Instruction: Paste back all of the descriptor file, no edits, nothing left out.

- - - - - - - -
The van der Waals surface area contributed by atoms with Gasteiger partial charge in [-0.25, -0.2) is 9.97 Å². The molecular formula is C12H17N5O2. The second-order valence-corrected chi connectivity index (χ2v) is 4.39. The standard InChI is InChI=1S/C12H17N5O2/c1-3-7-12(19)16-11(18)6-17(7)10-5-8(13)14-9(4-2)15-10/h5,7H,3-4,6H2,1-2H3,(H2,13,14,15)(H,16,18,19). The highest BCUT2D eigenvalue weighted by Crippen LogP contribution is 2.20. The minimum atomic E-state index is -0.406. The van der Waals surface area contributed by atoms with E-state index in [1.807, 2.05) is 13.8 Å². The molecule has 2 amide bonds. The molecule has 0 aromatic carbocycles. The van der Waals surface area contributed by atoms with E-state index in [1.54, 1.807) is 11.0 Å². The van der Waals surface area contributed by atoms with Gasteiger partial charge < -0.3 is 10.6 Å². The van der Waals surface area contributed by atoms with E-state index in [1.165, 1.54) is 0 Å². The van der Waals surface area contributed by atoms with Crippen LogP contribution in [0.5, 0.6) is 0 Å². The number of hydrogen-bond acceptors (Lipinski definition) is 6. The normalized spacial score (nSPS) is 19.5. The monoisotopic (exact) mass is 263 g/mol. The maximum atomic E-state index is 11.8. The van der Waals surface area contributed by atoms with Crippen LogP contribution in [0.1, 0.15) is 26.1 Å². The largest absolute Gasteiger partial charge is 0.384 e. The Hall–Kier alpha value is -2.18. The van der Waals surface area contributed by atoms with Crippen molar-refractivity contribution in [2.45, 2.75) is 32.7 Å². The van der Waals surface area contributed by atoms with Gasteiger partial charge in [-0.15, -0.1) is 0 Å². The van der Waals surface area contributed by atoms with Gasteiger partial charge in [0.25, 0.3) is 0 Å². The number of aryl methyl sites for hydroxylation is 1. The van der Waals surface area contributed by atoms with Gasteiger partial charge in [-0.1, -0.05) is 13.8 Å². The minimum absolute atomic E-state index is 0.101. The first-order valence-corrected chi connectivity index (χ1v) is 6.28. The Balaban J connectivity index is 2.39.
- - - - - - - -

The van der Waals surface area contributed by atoms with Gasteiger partial charge in [-0.25, -0.2) is 9.97 Å². The molecular formula is C12H17N5O2. The second-order valence-corrected chi connectivity index (χ2v) is 4.39. The standard InChI is InChI=1S/C12H17N5O2/c1-3-7-12(19)16-11(18)6-17(7)10-5-8(13)14-9(4-2)15-10/h5,7H,3-4,6H2,1-2H3,(H2,13,14,15)(H,16,18,19). The highest BCUT2D eigenvalue weighted by Crippen LogP contribution is 2.20. The minimum atomic E-state index is -0.406. The van der Waals surface area contributed by atoms with E-state index in [1.807, 2.05) is 13.8 Å². The molecule has 2 amide bonds. The molecule has 0 aromatic carbocycles. The van der Waals surface area contributed by atoms with E-state index in [1.54, 1.807) is 11.0 Å². The van der Waals surface area contributed by atoms with Gasteiger partial charge < -0.3 is 10.6 Å². The van der Waals surface area contributed by atoms with E-state index in [1.165, 1.54) is 0 Å². The van der Waals surface area contributed by atoms with Crippen LogP contribution in [0.5, 0.6) is 0 Å². The number of hydrogen-bond acceptors (Lipinski definition) is 6. The normalized spacial score (nSPS) is 19.5. The monoisotopic (exact) mass is 263 g/mol. The maximum atomic E-state index is 11.8. The van der Waals surface area contributed by atoms with Crippen LogP contribution in [0.1, 0.15) is 26.1 Å². The largest absolute Gasteiger partial charge is 0.384 e. The Hall–Kier alpha value is -2.18. The van der Waals surface area contributed by atoms with Crippen molar-refractivity contribution in [2.45, 2.75) is 32.7 Å². The van der Waals surface area contributed by atoms with Gasteiger partial charge in [-0.15, -0.1) is 0 Å². The van der Waals surface area contributed by atoms with Gasteiger partial charge in [0.25, 0.3) is 0 Å². The number of aryl methyl sites for hydroxylation is 1. The van der Waals surface area contributed by atoms with Gasteiger partial charge in [-0.1, -0.05) is 13.8 Å². The minimum absolute atomic E-state index is 0.101. The first-order valence-corrected chi connectivity index (χ1v) is 6.28. The Balaban J connectivity index is 2.39.